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J Stroke Cerebrovasc Dis. 2016 Mar;25(3):585-99. doi: 10.1016/j.jstrokecerebrovasdis.2015.11.020. Epub 2015 Dec 22.

Secondary Prevention of Stroke with Warfarin in Patients with Nonvalvular Atrial Fibrillation: Subanalysis of the J-RHYTHM Registry.

Author information

1
Department of Internal Medicine and Cardiology, Nippon Medical School, Tama-Nagayama Hospital, Tokyo, Japan. Electronic address: kodani@nms.ac.jp.
2
Department of Internal Medicine and Cardiology, Nippon Medical School, Tama-Nagayama Hospital, Tokyo, Japan.
3
Second Department of Internal Medicine, Graduate School of Medicine, University of Toyama, Toyama, Japan.
4
Department of Cardiology, Respiratory Medicine and Nephrology, Hirosaki University Graduate School of Medicine, Aomori, Japan.
5
The Cardiovascular Institute, Tokyo, Japan.
6
Division of Biostatistics and Clinical Epidemiology, University of Toyama, Toyama, Japan.

Abstract

BACKGROUND:

Prior ischemic stroke or transient ischemic attack (TIA) is a high risk for thromboembolism in patients with nonvalvular atrial fibrillation (NVAF). To clarify rates of thromboembolic and hemorrhagic events, and target intensities of warfarin for secondary prevention, a subanalysis was performed using data from the J-RHYTHM Registry.

METHODS:

Of 7937 outpatients with atrial fibrillation, 7406 with NVAF (men 70.8%, 69.8 ± 10.0 years) were followed for 2 years or until an event occurred. Event rates and effect of warfarin were compared between patients with (secondary prevention) and without (primary prevention) prior stroke/TIA.

RESULTS:

Prevalence of male sex, diabetes mellitus, and mean age were higher in the secondary prevention group, showing a higher CHADS2 (congestive heart failure, hypertension, age 75 years or older, diabetes mellitus, and history of stroke or TIA) score than the primary prevention group (3.5 ± 1.0 versus 1.4 ± 1.0, P < .001). In the secondary prevention group, 93.4% of patients received warfarin and their time in therapeutic range was 62.8%. During follow-up, thromboembolism occurred more frequently in the secondary than in the primary prevention group (2.8% versus 1.5%, P = .004), especially in patients without warfarin. Major hemorrhage also occurred more frequently in the secondary prevention group (3.0% versus 1.7%, P = .006). Compared with patients not taking warfarin, combined rates of both events were lower at an international normalized ratio (INR) of 1.6-2.59 in patients taking warfarin in the secondary as well as in the primary prevention groups.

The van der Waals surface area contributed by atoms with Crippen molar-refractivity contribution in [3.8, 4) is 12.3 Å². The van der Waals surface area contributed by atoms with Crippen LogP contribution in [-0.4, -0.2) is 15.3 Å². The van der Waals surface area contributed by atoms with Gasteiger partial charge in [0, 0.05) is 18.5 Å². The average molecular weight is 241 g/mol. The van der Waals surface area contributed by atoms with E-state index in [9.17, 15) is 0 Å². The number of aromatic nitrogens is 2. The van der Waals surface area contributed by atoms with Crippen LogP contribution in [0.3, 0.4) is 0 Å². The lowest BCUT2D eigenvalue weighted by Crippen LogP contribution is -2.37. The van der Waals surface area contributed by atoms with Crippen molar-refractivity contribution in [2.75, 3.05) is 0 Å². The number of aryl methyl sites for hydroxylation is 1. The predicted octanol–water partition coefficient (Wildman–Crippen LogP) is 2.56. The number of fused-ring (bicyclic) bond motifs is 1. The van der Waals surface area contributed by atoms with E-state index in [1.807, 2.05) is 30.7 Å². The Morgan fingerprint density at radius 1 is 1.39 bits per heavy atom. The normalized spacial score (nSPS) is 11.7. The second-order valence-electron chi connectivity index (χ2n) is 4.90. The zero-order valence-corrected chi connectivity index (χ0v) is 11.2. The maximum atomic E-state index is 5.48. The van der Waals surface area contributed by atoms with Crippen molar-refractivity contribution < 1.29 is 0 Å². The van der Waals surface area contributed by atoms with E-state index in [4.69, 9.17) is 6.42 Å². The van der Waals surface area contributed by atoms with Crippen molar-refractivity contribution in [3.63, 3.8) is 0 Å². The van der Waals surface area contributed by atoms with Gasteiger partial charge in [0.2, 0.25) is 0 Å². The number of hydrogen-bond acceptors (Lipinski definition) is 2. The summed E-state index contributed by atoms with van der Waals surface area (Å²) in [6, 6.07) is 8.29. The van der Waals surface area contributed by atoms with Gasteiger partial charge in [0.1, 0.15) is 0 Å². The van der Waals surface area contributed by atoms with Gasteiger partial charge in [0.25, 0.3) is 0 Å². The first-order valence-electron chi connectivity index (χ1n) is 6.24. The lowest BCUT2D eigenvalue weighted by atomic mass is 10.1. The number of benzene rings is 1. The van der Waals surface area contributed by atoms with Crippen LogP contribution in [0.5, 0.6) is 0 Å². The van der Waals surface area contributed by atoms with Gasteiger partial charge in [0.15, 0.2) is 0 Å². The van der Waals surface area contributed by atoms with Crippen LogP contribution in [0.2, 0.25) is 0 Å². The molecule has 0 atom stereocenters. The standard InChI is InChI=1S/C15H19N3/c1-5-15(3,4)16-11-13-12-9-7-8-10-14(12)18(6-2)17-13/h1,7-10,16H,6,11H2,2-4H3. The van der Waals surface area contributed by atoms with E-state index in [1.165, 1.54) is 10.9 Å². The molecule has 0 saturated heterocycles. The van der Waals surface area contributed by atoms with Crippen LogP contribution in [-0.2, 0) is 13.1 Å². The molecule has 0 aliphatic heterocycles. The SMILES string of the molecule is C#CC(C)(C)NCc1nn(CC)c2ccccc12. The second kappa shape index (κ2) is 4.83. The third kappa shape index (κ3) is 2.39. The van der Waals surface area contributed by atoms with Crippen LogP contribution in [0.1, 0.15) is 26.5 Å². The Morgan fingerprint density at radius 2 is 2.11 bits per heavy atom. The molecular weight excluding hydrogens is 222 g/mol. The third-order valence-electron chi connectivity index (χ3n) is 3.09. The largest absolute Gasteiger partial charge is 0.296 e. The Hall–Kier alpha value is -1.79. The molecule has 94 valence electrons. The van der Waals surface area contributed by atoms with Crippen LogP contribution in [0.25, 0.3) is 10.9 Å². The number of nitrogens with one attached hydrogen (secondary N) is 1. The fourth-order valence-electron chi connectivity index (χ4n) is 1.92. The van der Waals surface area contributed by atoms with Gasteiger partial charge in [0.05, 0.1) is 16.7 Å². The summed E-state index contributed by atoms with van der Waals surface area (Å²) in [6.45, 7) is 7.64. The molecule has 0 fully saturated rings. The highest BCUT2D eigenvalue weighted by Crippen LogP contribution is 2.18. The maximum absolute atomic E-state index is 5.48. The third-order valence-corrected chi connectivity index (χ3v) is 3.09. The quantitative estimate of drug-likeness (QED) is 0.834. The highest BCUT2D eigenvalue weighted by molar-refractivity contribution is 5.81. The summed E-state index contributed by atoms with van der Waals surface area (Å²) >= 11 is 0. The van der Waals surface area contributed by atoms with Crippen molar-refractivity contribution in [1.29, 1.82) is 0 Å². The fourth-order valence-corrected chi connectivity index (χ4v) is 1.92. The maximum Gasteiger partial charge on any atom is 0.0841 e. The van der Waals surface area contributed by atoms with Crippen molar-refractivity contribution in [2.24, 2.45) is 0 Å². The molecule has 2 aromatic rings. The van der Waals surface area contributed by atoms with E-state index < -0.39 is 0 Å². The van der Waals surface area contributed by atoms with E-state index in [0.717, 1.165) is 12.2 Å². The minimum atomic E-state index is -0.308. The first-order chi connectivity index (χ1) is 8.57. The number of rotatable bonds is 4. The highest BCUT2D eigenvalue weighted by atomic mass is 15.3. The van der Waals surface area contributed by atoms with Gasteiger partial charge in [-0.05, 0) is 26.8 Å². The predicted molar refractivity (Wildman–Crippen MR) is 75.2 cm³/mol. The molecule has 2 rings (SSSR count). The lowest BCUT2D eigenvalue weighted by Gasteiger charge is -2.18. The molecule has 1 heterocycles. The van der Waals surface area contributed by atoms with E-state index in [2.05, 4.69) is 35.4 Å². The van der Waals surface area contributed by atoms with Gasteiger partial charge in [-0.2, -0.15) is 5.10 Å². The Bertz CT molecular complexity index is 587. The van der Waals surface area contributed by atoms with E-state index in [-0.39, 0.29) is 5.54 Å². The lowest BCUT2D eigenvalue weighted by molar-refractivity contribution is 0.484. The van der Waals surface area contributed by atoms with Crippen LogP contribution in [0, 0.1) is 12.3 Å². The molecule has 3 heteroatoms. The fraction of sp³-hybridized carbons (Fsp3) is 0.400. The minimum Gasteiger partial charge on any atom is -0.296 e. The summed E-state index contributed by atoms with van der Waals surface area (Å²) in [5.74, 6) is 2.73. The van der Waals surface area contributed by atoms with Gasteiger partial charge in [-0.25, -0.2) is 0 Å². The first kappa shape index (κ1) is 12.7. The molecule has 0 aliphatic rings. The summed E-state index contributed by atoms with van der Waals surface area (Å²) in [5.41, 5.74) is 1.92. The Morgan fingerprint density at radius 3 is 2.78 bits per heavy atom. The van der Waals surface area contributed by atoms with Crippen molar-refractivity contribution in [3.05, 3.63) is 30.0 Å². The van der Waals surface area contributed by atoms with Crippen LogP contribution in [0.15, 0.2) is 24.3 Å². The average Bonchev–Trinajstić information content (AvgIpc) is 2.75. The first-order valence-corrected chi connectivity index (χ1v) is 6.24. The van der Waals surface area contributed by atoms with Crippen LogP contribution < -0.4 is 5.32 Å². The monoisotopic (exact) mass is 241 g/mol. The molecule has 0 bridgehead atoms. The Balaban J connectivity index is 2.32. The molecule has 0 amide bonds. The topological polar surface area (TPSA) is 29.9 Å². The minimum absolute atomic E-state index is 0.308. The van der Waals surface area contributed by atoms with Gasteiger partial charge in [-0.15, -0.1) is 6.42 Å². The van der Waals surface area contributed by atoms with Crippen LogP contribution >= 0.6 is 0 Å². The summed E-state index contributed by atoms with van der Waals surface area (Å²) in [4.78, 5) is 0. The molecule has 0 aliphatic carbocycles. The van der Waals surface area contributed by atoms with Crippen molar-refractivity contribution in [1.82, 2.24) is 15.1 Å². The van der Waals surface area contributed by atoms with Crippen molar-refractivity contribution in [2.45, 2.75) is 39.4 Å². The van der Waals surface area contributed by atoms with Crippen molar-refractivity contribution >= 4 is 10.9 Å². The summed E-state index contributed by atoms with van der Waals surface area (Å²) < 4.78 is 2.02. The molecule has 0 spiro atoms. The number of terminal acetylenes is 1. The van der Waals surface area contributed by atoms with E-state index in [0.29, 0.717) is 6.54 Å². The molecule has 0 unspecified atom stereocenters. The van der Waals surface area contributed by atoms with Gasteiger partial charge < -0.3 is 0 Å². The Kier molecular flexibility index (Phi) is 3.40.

CONCLUSIONS:

Both thromboembolism and major hemorrhage occurred more frequently in NVAF patients with prior ischemic stroke/TIA. Target INR should be 1.6-2.59 for secondary as well as primary prevention of thromboembolism in Japanese NVAF patients.

KEYWORDS:

Atrial fibrillation; anticoagulation; secondary prevention; stroke; warfarin

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